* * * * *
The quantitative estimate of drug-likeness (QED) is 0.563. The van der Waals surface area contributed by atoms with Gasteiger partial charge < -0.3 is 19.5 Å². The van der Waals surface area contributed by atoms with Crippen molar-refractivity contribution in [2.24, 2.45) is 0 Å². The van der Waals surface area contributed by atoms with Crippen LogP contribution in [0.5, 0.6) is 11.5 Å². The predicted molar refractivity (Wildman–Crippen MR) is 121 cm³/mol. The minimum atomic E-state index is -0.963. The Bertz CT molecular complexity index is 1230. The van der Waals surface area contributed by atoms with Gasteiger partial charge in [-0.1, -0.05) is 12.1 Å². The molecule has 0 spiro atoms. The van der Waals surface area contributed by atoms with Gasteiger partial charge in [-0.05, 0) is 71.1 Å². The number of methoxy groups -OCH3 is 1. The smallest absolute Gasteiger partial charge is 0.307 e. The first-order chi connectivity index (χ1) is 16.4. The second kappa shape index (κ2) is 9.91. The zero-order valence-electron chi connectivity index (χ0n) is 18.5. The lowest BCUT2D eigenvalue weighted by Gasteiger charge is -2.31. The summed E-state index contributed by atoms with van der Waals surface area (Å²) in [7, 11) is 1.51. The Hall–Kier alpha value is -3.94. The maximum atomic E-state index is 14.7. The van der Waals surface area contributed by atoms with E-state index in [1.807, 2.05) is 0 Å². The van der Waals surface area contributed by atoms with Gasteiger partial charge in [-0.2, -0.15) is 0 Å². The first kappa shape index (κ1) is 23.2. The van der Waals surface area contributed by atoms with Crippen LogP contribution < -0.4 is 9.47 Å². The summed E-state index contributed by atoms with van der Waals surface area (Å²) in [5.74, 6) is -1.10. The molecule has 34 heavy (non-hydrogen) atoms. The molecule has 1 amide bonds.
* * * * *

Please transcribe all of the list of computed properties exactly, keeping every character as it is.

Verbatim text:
The quantitative estimate of drug-likeness (QED) is 0.563. The van der Waals surface area contributed by atoms with Gasteiger partial charge < -0.3 is 19.5 Å². The van der Waals surface area contributed by atoms with Crippen molar-refractivity contribution in [2.24, 2.45) is 0 Å². The van der Waals surface area contributed by atoms with Crippen LogP contribution in [0.5, 0.6) is 11.5 Å². The predicted molar refractivity (Wildman–Crippen MR) is 121 cm³/mol. The minimum atomic E-state index is -0.963. The Bertz CT molecular complexity index is 1230. The van der Waals surface area contributed by atoms with Gasteiger partial charge in [-0.1, -0.05) is 12.1 Å². The molecule has 0 spiro atoms. The van der Waals surface area contributed by atoms with Gasteiger partial charge in [-0.05, 0) is 71.1 Å². The number of methoxy groups -OCH3 is 1. The smallest absolute Gasteiger partial charge is 0.307 e. The first-order chi connectivity index (χ1) is 16.4. The second kappa shape index (κ2) is 9.91. The zero-order valence-electron chi connectivity index (χ0n) is 18.5. The lowest BCUT2D eigenvalue weighted by Gasteiger charge is -2.31. The summed E-state index contributed by atoms with van der Waals surface area (Å²) in [7, 11) is 1.51. The Hall–Kier alpha value is -3.94. The maximum atomic E-state index is 14.7. The van der Waals surface area contributed by atoms with E-state index in [1.807, 2.05) is 0 Å². The van der Waals surface area contributed by atoms with Gasteiger partial charge in [-0.2, -0.15) is 0 Å². The first kappa shape index (κ1) is 23.2. The van der Waals surface area contributed by atoms with Crippen LogP contribution < -0.4 is 9.47 Å². The summed E-state index contributed by atoms with van der Waals surface area (Å²) in [5.74, 6) is -1.10. The molecule has 34 heavy (non-hydrogen) atoms. The molecule has 1 amide bonds.